By Joe Cahill, Crain News Service
MOLINE, Ill. (Dec. 3, 2014) — Deere & Co. has replaced Caterpillar Inc. as the industrial stock that keeps investors up at night.
The Moline-based farm equipment manufacturer rattled Wall Street with a Nov. 26 prediction that sales would fall 15 percent in fiscal 2015, which began Nov. 1. That's a lot worse than the 5-percent decline it reported for fiscal 2014. Deere shares fell almost 1 percent on the news and were down 4.7 percent for the year through Nov. 26.
The cause is familiar to anyone who has followed Deere for a while: “Lower commodity prices and falling farm incomes are putting pressure on demand for agricultural machinery, especially for larger models,” Deere said in its earnings report.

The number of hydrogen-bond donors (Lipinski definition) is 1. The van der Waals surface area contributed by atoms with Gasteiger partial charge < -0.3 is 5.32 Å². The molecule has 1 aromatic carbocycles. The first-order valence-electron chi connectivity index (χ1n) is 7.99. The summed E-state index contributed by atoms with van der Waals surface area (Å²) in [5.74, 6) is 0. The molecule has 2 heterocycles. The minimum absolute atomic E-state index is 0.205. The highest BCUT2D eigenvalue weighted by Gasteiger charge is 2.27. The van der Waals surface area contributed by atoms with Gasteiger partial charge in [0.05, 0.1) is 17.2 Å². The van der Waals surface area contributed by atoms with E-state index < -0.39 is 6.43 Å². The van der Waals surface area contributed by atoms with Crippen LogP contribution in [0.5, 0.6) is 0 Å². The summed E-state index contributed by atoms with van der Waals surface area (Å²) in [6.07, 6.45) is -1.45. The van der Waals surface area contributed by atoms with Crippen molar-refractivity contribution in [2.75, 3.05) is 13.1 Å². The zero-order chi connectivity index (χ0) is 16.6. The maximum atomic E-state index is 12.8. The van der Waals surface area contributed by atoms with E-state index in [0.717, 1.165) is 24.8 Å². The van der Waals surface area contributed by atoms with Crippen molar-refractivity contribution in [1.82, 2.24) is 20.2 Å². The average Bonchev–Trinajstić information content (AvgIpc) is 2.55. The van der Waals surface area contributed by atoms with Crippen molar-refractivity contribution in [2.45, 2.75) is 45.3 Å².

Deere's sales have risen and fallen with farm incomes since the company's founding in 1837 by an entrepreneurial blacksmith. In the most recent upcycle, sales surged 45 percent between 2010 and 2013 as global demand lifted prices for corn and other crops. With prices cycling down again, Deere's sales naturally are heading lower, too.
A sharp sales drop like the one expected in 2015 can divert attention from the longer-term trend, which matters most for a company like Deere. Even if sales do fall to about $30 billion, they'd still be 50 percent above the $20 billion Deere posted 10 years ago.